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Cold Pattern Followed By Another Coastal Storm


After a very active pattern the past week, we all get a needed break from the activity this weekend. Starting out this morning we have lots of clouds around as a low pressure center off the coastline slowly drifts eastward and out of the picture. These clouds are the remnants of Sandy's circulation. However, with cyclonic flow aloft clouds will be tough to completely eradicate this afternoon. With developing sunshine, temperatures will be cool in the upper 40's northwest suburbs to lower 50's southeast Mass, Cape and Islands. An active and blustery wind at 15-25mph from the northwest will add some extra chill to the air making it feel more like the middle 40's. November is here!

Tonight skies remain partly cloudy, and it this cloud cover that will be "insulating" us from a frigid night. Most areas should remain above freezing heading into Sunday morning. Sunday afternoon the sun will be out in full force. However, with such a low sun angle temperatures will struggle to reach 50 degrees. A few afternoon clouds may pop up but by far the sun will win out the clouds. It will be A fantastic but chilly end to the weekend.

As we head into Monday, a strong high pressure center will be building in from the north and directing much colder air in from Canada..straight from Hudson Bay. This high and its associated northerly winds will keep temperatures very chilly in the middle 40's despite vibrant afternoon sunshine. Clouds will be few and far between, but it will be tough to shake off the chill.  Expect very cold temperatures for the overnight hours and the coldest airmass we have seen so far this early season.

Monday night skies will clear out, and with dew points dropping into the middle teens temperatures will drop rapidly through the 30's into the 20's by Tuesday morning. Some interior valley locations in nw Mass and southern NH may drop into the teens! In fact, temperatures will drop so quickly Monday night that many of us will be below freezing by 8 o'clock Monday evening. It will be a cold ride home and a frigid drive to work Tuesday!

Tuesday afternoon, that strong area of high pressure will be directly overhead. Skies will be sunny from start to finish, with temperatures continued well-below average in the middle 40's. Winds will be light, however, and with ample sun it won't feel as chilly out there as Monday. Weather for election day will be ideal for getting out the vote. I suggest you take in as much sunshine as you can over the next few days as a storm is brewing by midweek...

This takes us to Wednesday. After barely a week since Sandy lashed the coastline with damaging winds and flooding, another storm will be making a run for New England. This storm won't be nearly as menacing or damaging as Sandy, but it may pack a pretty good punch. Currently this nor'easter-to-be is way up in the northwest Canadian maritimes. However, over the next few days a potent upper-trough will swing down from Canada. Several waves of energy will swing along the periphery of this trough. The first will pass well to our south and will go largely unnoticed as it passes off the coast Monday. A second, stronger wave of energy will rotate around the trough and dig further south. It will interact with Gulf of Mexico moisture, and will serve as a source of lift to generate low pressure development.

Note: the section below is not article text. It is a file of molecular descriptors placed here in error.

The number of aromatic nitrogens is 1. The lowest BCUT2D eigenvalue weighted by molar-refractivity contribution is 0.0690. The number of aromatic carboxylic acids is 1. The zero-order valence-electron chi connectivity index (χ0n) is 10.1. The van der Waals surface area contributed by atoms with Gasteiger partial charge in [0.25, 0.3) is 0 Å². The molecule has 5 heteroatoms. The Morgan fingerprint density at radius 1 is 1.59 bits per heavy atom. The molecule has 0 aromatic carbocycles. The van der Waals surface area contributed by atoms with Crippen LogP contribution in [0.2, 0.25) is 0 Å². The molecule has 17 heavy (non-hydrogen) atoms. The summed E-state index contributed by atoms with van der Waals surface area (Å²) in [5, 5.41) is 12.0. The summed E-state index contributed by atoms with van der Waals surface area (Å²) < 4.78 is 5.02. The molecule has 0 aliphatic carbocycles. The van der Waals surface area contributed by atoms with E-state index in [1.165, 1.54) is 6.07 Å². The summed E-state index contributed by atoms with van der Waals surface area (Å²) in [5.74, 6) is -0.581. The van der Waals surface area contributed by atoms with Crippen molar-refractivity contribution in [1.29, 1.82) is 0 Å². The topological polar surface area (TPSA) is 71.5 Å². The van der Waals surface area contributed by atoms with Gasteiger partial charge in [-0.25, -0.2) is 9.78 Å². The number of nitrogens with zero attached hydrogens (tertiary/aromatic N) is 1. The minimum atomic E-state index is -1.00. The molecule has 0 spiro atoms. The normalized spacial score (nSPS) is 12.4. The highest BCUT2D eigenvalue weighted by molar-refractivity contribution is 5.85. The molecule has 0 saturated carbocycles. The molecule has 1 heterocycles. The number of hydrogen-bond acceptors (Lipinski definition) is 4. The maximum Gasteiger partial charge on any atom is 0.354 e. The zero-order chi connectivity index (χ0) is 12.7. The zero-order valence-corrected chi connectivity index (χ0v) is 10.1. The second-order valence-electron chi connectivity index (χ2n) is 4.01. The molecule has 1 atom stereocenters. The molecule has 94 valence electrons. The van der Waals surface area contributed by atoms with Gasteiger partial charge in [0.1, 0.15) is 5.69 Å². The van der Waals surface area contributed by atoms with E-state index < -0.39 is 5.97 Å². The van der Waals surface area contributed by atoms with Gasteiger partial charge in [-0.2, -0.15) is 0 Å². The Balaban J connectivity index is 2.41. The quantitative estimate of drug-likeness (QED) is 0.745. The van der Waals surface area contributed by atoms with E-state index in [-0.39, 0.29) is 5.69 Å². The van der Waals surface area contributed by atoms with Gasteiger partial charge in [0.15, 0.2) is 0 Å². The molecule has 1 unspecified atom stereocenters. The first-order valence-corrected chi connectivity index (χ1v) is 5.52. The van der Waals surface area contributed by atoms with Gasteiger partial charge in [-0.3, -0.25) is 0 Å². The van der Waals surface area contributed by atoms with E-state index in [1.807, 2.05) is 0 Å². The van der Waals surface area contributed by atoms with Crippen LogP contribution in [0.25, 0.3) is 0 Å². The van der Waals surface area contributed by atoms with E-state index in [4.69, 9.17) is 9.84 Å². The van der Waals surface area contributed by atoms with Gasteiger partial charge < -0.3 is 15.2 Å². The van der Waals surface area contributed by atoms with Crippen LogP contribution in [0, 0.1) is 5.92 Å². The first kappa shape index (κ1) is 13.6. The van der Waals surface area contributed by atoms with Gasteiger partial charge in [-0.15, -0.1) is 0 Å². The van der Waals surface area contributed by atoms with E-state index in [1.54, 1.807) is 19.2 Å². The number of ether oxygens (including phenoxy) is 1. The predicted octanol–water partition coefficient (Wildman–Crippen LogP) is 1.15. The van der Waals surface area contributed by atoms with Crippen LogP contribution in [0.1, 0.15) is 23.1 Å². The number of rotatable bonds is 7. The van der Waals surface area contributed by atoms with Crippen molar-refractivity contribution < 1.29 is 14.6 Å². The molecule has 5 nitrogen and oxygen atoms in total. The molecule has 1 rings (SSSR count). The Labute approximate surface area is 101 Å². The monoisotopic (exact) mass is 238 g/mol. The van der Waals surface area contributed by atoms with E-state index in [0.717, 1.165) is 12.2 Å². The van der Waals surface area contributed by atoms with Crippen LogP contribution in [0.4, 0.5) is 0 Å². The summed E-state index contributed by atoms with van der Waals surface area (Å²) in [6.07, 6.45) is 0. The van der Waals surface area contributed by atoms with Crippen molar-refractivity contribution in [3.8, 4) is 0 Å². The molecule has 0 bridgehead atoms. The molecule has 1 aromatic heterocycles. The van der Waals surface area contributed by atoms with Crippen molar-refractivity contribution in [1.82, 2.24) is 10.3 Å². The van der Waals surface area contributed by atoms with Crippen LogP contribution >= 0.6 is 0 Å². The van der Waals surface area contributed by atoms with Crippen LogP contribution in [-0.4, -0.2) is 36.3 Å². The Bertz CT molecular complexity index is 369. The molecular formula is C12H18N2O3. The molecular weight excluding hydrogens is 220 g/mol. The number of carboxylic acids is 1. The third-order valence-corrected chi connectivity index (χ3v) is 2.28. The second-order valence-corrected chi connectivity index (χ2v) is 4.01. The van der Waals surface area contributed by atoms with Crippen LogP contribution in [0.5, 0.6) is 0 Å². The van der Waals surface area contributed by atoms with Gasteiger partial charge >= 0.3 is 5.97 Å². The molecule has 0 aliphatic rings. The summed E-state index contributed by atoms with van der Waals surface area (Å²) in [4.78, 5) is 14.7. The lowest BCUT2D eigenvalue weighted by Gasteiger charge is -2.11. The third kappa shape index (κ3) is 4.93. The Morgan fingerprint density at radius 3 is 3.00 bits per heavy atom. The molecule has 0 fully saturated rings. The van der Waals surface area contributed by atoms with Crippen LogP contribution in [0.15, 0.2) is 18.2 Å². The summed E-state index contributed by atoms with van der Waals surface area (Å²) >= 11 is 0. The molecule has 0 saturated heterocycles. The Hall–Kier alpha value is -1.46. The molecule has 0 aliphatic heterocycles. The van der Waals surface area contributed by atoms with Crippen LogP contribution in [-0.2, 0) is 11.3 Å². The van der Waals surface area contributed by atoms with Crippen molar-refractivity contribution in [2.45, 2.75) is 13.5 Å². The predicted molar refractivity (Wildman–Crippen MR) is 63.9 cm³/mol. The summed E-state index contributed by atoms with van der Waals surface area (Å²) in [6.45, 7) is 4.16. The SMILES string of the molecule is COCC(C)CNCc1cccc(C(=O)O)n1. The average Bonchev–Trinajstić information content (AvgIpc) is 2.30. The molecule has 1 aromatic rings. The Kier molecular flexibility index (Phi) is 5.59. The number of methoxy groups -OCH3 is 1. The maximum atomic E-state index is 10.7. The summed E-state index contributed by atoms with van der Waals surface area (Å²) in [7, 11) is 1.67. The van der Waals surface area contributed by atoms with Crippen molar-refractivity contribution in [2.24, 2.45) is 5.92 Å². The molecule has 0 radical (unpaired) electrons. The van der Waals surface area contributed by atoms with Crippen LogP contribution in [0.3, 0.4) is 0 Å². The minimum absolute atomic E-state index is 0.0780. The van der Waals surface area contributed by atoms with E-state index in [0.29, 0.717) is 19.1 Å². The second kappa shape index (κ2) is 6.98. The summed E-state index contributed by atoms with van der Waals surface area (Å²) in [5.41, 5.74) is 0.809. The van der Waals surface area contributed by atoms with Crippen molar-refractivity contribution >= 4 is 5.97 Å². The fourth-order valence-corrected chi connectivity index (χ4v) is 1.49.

This low will begin to intensify off the Mid-Atlantic coast, and as it heads north will spread increasing clouds Wednesday morning with rain beginning to break out from south to north. Now, how cold we get Tuesday night and the timing of the precipitation onset Wednesday, in association with the favorable location of a high pressure center to our north may yield a snowy start to the storm for northern and western New England. In fact, some computer models generate several inches of snow! Some of the nearby higher elevations in the Berkshires may also start out with a burst of snow. The main story closer to home though will certainly be the rain and wind as 1-2+ inches of rain will be possible along with gusty coastal winds that could crank to 40+mph. With many of our beaches just recovering from Sandy, flooding and beach erosion may be a concern. Of course, this is still several days out, and a path along the Benchmark that is currently advertised by our computer models could easily become a path several hundred miles out to sea (Lets cheer for the latter). There is the potential for some heavy mountain snowfall in the mountains of Vermont where some areas above 2000 feet may see upto a foot of snow!

The main concern from this storm will be the New Jersey coast who will be lashed again with coastal flooding and the potential for another minor storm surge at high tide. Coastal location here are already compromised and with power still out...many could be exposed to the harsh elements of weather once again.

Thursday any rain and wind will begin to subside, and the sun should be back out in full force by Friday. Looking even further down the road we may be in for a nice warmup as the NAO flips to near neutral and substantial ridging tries to build in from the west. This would be a nice respite from the cold pattern we have to start next week!

Enjoy the sunshine, enjoy your weekend, and stay tuned for further updates regarding the potential midweek nor'easter.

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